Facebook on Monday announced it had “unpublished” four pages associated with Alex Jones and his right-wing conspiracy website, Infowars, for repeated violations of Facebook’s community standards.
Facebook said the four pages — “the Alex Jones Channel Page, the Alex Jones Page, the Infowars Page and the Infowars Nightly News Page” — had been removed “for repeated violations of Community Standards and accumulating too many strikes.”
“In addition, one of the admins of these Pages – Alex Jones – was placed in a 30-day block for his role in posting violating content to these Pages,” Facebook said.
The pages violated Facebook’s hate speech, bullying and graphic violence policies, Facebook said, noting that since last week it had taken down material from the pages for “glorifying violence.”
“None of the violations,” it said, were related to “false news.”
Infowars’ Paul Joseph Watson wrote in a tweet and an article on Infowars’ website that the outlet had been “permanently” banned from Facebook. But Facebook said unpublished pages can appeal that decision. “If they don’t appeal or their appeal fails, we remove the Page,” the website’s statement read.
Watson called the move “a shocking intensification of Big Tech’s censorship purge.”
Apple also removed Jones’ and Infowars podcasts from iTunes and Apple Podcasts on Monday, with one exception, according to the Washington Post. Stitcher, the podcast application, removed Jones’ podcasts on Friday, per Billboard. Spotify removed The Alex Jones Show on Monday, The Guardian reported, but left up Infowars’ other podcasts.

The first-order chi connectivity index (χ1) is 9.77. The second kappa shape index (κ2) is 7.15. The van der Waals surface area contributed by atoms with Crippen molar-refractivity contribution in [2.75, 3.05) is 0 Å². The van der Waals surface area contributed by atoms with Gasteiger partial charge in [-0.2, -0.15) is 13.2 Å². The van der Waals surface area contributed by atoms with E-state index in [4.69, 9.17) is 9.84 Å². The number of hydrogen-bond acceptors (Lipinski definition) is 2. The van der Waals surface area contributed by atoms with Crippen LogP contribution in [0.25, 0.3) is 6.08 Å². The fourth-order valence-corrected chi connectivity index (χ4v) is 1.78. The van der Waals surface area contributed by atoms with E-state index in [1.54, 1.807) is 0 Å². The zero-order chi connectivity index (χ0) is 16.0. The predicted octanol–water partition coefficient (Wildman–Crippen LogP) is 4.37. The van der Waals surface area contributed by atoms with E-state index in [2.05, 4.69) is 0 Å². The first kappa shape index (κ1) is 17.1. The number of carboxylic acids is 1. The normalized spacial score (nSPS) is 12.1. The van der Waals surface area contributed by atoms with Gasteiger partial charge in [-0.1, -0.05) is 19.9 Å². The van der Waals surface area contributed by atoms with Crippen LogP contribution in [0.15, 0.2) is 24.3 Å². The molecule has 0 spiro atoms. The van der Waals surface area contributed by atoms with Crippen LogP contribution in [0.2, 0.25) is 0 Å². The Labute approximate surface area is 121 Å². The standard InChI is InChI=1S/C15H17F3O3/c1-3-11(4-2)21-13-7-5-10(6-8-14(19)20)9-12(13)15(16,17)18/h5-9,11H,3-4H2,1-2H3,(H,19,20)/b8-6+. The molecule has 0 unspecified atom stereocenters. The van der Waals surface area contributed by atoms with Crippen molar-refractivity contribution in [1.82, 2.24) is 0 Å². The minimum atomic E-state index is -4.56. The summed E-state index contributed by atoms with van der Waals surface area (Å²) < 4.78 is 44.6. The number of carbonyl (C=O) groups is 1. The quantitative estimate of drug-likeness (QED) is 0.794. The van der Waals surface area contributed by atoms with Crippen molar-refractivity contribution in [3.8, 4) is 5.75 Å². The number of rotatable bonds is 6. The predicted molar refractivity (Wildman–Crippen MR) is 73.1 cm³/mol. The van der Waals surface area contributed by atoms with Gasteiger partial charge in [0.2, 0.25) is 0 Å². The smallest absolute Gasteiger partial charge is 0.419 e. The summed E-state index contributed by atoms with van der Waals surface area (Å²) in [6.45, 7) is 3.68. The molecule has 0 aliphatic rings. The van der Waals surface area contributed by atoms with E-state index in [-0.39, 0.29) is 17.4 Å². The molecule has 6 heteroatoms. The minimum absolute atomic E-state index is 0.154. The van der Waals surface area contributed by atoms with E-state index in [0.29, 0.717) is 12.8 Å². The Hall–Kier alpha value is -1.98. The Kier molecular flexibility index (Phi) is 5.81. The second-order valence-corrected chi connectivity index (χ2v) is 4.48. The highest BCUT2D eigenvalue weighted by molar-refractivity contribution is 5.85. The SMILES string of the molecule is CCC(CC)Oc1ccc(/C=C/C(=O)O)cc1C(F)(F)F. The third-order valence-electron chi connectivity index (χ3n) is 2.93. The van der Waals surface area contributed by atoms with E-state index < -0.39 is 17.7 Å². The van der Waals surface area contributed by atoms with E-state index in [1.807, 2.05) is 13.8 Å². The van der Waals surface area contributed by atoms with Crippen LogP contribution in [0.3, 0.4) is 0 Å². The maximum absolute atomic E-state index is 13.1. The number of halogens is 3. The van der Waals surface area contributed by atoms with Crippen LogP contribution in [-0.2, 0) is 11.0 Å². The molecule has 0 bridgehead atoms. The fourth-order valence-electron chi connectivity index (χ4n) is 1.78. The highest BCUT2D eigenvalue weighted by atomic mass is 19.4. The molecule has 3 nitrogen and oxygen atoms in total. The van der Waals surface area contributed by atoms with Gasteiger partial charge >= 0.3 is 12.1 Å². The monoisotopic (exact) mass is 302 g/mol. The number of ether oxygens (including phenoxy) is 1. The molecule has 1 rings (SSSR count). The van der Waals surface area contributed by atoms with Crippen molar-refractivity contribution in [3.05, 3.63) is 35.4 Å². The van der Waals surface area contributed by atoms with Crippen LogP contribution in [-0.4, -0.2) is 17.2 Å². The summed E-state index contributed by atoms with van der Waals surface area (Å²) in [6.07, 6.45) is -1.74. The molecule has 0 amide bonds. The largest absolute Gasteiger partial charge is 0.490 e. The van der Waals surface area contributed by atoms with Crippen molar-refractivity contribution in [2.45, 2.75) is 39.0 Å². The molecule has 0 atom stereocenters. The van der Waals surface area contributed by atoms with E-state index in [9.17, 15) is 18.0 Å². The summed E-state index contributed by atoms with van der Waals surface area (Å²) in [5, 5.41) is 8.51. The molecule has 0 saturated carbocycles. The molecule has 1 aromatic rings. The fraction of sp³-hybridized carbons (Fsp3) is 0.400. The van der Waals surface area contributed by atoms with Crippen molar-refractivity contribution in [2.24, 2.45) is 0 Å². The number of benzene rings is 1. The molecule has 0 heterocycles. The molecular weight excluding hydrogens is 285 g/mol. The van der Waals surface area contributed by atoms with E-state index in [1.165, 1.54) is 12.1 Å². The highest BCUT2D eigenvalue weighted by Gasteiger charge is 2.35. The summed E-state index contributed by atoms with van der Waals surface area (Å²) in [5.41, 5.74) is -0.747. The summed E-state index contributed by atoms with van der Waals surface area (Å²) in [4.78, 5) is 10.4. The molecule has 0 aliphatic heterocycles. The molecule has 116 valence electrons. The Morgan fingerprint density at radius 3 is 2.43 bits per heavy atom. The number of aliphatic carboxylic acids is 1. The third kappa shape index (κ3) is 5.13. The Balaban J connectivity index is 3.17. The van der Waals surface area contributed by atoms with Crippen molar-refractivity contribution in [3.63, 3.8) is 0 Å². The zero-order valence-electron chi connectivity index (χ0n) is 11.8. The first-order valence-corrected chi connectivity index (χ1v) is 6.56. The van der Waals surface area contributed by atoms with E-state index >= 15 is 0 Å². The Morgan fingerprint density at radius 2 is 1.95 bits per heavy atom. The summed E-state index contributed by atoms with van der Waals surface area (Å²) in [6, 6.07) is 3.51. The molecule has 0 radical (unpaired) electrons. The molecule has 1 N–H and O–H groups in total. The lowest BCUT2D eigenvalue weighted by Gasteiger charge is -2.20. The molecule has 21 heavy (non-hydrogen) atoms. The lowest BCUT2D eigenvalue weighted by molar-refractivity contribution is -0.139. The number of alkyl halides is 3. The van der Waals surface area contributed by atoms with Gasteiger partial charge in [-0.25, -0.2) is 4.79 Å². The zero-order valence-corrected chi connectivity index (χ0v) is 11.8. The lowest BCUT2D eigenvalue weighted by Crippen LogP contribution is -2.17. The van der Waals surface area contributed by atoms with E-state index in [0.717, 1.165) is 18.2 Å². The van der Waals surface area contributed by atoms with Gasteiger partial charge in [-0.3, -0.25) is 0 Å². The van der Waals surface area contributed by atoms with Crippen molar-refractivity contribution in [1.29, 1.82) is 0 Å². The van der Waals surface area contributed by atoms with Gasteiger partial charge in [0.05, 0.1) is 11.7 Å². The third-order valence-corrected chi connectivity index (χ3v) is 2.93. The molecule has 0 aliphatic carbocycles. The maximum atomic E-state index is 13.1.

Jones is well-known for his conspiracy theories about major historical events like September 11th, and for often random assertions, like his belief that Jews have in the past dressed up as Nazis in order to exaggerate the size of the extremist far-right.
Currently, Jones faces several lawsuits for his assertion that the Sandy Hook Elementary School mass shooting, which left 20 children and six adults dead, was a hoax. The parents of one six-year-old Sandy Hook victim said they’d moved seven times after stalkers repeatedly found out where they were living and began harassing them.
“I would love to go see my son’s grave and I don’t get to do that, but we made the right decision,” Veronique De La Rosa, part of a defamation suit against Jones, told the New York Times late last month.